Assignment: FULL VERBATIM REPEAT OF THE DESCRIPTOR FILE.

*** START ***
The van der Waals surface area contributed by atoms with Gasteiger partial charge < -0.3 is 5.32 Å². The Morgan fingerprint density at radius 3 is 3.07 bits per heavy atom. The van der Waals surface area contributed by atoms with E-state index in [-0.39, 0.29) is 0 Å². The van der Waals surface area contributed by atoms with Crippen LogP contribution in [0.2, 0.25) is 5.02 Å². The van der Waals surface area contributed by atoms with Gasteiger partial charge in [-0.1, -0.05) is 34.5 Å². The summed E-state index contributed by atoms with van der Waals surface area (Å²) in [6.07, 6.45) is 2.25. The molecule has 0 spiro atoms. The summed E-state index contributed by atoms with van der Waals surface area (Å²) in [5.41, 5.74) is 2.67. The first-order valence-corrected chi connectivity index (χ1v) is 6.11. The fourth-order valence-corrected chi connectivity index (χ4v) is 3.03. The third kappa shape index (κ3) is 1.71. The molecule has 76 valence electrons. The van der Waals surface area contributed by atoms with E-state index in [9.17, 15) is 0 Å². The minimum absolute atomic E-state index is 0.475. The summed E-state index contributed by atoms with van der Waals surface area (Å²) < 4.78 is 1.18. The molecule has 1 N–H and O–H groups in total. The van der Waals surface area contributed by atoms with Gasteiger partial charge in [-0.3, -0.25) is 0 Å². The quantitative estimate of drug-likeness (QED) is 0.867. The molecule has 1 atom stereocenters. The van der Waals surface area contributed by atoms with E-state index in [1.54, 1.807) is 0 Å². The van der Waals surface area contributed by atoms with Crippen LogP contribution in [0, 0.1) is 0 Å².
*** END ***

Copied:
The van der Waals surface area contributed by atoms with Gasteiger partial charge < -0.3 is 5.32 Å². The Morgan fingerprint density at radius 3 is 3.07 bits per heavy atom. The van der Waals surface area contributed by atoms with E-state index in [-0.39, 0.29) is 0 Å². The van der Waals surface area contributed by atoms with Crippen LogP contribution in [0.2, 0.25) is 5.02 Å². The van der Waals surface area contributed by atoms with Gasteiger partial charge in [-0.1, -0.05) is 34.5 Å². The summed E-state index contributed by atoms with van der Waals surface area (Å²) in [6.07, 6.45) is 2.25. The molecule has 0 spiro atoms. The summed E-state index contributed by atoms with van der Waals surface area (Å²) in [5.41, 5.74) is 2.67. The first-order valence-corrected chi connectivity index (χ1v) is 6.11. The fourth-order valence-corrected chi connectivity index (χ4v) is 3.03. The third kappa shape index (κ3) is 1.71. The molecule has 76 valence electrons. The van der Waals surface area contributed by atoms with E-state index in [9.17, 15) is 0 Å². The minimum absolute atomic E-state index is 0.475. The summed E-state index contributed by atoms with van der Waals surface area (Å²) < 4.78 is 1.18. The molecule has 1 N–H and O–H groups in total. The van der Waals surface area contributed by atoms with Gasteiger partial charge in [-0.3, -0.25) is 0 Å². The quantitative estimate of drug-likeness (QED) is 0.867. The molecule has 1 atom stereocenters. The van der Waals surface area contributed by atoms with E-state index in [1.54, 1.807) is 0 Å². The van der Waals surface area contributed by atoms with Crippen LogP contribution in [0, 0.1) is 0 Å².